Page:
|Nutritional Guidelines (per serving)|
Posole, a.k.a. pozole, is a super easy and amazingly tasty stew made with pork, dried chiles, and hominy. To some people, posole is all about the garnishes. It is traditionally served with warm corn tortillas to help soak up the savory broth and topped with a variety of fresh, flavorful, and crunchy garnishes:
- fresh cilantro leaves
- chopped green onion
- sliced or shredded radishes
- shredded green cabbage
You can buck with tradition and dress the shredded cabbage with a bit of lime juice and toasted cumin seeds, include chunks of avocado, or go crazy and treat the stew more like a chili and add cheese or sour cream to the mix too.
Yes, the whole thing requires a bit of time, but most of that time is just the pot on the stove or in the oven, with no work required from the chef. For extra flavor, ask the butcher for a pork shank or knuckle bone to add to the pot, too.
Cut the pork into chunks. How big should those chunks be? That depends. Most classic posole will have fairly big pieces, but if you prefer to cut it into bite-sized pieces, you wouldn't be the first person to do so. For extra flavor, include a few pieces of pork shank or knuckle bones in the mix.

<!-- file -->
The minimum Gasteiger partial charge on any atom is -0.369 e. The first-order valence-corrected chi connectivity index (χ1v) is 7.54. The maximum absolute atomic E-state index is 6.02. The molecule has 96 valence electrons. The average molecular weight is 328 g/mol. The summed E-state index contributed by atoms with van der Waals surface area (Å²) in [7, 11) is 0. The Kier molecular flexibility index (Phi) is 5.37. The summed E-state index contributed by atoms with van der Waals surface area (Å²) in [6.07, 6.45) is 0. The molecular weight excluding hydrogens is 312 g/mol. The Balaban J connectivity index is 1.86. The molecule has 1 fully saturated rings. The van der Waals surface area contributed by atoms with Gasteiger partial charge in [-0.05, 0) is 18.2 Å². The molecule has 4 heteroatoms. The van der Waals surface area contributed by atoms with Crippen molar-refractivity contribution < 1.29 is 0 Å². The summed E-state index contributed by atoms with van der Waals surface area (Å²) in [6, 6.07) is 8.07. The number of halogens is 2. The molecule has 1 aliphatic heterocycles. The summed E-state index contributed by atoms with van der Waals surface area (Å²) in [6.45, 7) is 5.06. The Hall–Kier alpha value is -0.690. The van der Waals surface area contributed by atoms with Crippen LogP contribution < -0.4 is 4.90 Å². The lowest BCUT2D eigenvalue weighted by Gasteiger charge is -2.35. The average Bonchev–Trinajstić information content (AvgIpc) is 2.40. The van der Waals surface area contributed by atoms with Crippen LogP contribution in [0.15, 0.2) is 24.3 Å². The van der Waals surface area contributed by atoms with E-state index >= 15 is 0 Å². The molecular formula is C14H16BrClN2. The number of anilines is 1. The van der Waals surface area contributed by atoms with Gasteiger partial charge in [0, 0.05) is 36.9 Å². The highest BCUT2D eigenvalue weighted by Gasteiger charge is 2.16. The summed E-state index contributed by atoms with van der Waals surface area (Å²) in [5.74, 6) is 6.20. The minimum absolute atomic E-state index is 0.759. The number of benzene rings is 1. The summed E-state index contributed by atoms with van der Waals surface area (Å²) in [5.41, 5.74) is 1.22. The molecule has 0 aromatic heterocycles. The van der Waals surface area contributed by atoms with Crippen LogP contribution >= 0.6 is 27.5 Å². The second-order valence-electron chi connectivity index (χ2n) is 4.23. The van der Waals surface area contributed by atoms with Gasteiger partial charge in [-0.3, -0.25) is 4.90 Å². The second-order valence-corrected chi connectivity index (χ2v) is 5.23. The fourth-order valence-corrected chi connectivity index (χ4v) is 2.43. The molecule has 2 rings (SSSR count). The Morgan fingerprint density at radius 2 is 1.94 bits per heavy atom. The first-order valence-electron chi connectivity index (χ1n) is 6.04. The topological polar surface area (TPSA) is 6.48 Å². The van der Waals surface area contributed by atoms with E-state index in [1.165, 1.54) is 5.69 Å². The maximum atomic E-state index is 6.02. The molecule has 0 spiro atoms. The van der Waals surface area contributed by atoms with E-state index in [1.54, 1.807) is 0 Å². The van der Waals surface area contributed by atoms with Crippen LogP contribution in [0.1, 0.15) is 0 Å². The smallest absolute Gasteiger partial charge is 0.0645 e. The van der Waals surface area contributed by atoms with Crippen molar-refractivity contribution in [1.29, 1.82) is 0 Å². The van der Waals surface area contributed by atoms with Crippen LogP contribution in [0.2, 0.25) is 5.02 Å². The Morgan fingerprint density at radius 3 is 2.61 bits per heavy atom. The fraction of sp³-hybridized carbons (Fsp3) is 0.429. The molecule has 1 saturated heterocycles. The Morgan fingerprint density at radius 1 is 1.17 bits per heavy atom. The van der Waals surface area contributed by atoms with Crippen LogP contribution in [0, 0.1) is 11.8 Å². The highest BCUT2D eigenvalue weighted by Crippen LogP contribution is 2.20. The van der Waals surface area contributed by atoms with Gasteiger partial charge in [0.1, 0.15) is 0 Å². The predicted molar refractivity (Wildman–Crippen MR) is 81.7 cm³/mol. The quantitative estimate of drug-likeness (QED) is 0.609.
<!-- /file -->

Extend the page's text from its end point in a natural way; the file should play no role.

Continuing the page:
Put the pork in a large pot and cover with cool water. Bring to a boil. While the pork heats up, peel the garlic and remove the stem and seeds from the chiles. Skim off any foam that has formed in the pot. Add the garlic, chiles, and salt to the pork. Reduce the heat to maintain a steady simmer, cover, and cook until the pork is fork-tender, about 90 minutes. (You can also do this by putting the covered, oven-proof pot in a 350F oven for the same amount of time—a method I tend to prefer for its hands-off quality.)
Add the cooked or canned and drained hominy and oregano. Continue cooking at a simmer until the flavors blend and the pork is very tender, another hour. Add additional water to keep ingredients covered as necessary, returning the mixture to a boil and reducing back down to a simmer as necessary.
Taste the broth and add more salt as necessary. Serve the posole in deep bowls and let everyone top their portion with garnishes as they like.
* Canned hominy works fine here. If you want to start with dried, put 1 cup dried hominy in a large pot and cover with cold water. Bring to a boil and add enough salt to season (the water should taste a tad salty), reduce heat to maintain a steady simmer, and cook until just tender (about 2 hours), drain, and then use as directed in the recipe above.